The following is the basic equipment required for diamond bur engraving:

One-tenth horsepower electric motor with flexible shaft
Detachable handpiece and three sizes of collets
Foot rheostat for motor speed control
About twelve different shapes and sizes of diamond-impregnated burs
Diamond pencil or carbide-tipped scriber
China marking pencil
Tracing paper
Carbon paper
Binocular-type magnifier that fits on the head
Mask or respirator
Good lighting
Water source
Convenient working area

The above is the minimum equipment needed to get started. You may wish to add more tools as you progress, and I will describe these in later chapters.

Because your source of supplies will vary, no exact cost figure can be given here; however, the beginner could expect to spend about $300 for the initial equipment. You will find a list of suppliers, who can furnish you with their equipment costs, and their addresses at the end of this book.


There are several brands and types of motors with attached flexible shafts available on the market; these are used in industry and in the jewelry trade. One type rests horizontally on a stand and sits on the working surface. The model I prefer hangs vertically from a stand. This offers more freedom of movement, takes less space, and allows plenty of elbow room in the working area. Such motors are available with one-tenth horsepower and can achieve up to 25,000 rpm when governed by a foot-operated speed control rheostat, which must be purchased separately. The flexible steel shaft is covered by a durable plastic composition sheath that allows great maneuverability.

The motor with attached flexible shaft has a price range of $50 to $90. If your budget allows, it is wise to purchase a good motor that will give long service and good performance. In using the motor, never apply so much pressure with the bur that the machine stalls; a sudden stoppage or overload could cause severe damage to the flexible shaft. The shaft should be lubricated after about fifty hours of use, and the motor about once every two hundred hours of use. Follow the manufacturer's instructions in caring for your motor to assure the best use of it.


The handpiece is the device that snaps into the flexible shaft of the motor and holds the diamond burs. It is held in the hand, somewhat like a pencil, when making the cut. The handpiece is made in various designs for specific purposes, but only the two that are best suited for glass engraving are described here. The first, shown here at the top of the photograph, has "no-oil" sealed bearings and a flexible spring connector. One collet (the part that fits into the chuck and clamps the diamond bur) is furnished with the handpiece; you can purchase separately the other two sizes needed. The three collets we will use are 1/16 inch (1.6 mm), 3/32 inch (2.3 mm), and 1/8 inch (3.17 mm); these are the sizes of the diamond bur shafts. The proper size collet is placed in the chuck, the diamond bur shaft is slipped into the collet, and, when the chuck is tightened, the tool is ready for use.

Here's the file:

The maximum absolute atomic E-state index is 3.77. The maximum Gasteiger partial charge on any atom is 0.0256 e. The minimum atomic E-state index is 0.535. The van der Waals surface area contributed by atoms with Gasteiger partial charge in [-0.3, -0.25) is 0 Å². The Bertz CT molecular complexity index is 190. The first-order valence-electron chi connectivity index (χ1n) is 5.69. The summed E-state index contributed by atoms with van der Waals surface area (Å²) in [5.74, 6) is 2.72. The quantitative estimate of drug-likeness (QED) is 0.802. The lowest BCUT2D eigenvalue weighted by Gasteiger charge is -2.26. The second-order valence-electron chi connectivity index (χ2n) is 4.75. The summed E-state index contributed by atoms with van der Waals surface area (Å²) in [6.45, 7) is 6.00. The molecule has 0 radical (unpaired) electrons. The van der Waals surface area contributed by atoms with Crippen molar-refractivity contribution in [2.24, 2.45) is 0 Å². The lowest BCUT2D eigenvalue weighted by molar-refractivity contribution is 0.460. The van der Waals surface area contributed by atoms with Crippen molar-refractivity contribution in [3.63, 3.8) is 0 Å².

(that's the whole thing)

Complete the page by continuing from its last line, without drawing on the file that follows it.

The handpiece shown at the bottom of the photograph has no chuck or collet; it does have a locking unit that holds the bur securely. It will only accept 3/32 inch (2.3 mm) shafts. Because of its configuration, this handpiece is especially handy for getting at small, hard-to-reach spots. Otherwise, it is structurally the same as the first.

The handpieces shown are equipped with a spring connection of high-quality steel; this provides unrestricted wrist movement and great flexibility. Do not subject this connection to unnecessarily sharp bends or excessive pressure, as damage could result. The same handpieces are available without the spring connection, but I suggest using the former because of their versatility.

Take good care of your tools and they will serve you for a long time. At the close of each work session, remove the chuck and collet, dry with a rag or tissue, put a drop of oil on a rag, and wipe all parts to prevent rust. The second handpiece mentioned is more difficult to clean, but do it anyway! Shake out all water that has accumulated in the nozzle and dry with the corner of a folded rag inserted into the nozzle. Add a drop of oil and repeat the drying process. Always heed the manufacturer's instructions in caring for your equipment.

The Speed Control

To control the cuts, you must be able to control the speed at which the diamond bur revolves. Larger, rougher cuts require a fast speed, while delicate, smooth cuts require a slower speed. The device used to vary the speed is a foot-operated rheostat, located in the electrical circuit between the electric source and the motor. The greater the pressure of your foot, the faster the motor will revolve. The rheostat provides smooth, precise control of motor speeds, and it automatically shuts off the motor when the foot is removed from the pedal. After some experience, you will be able to achieve the desired speed with ease; you will become unconscious of what your foot is doing —it will simply respond to your needs.

Of the two rheostat models shown on this page, I find the one with the dome-shaped top more versatile. You can press on the edge at any point for a reaction. Practice using the control when you begin your engraving exercises, especially the slow speed used in the finishing cut.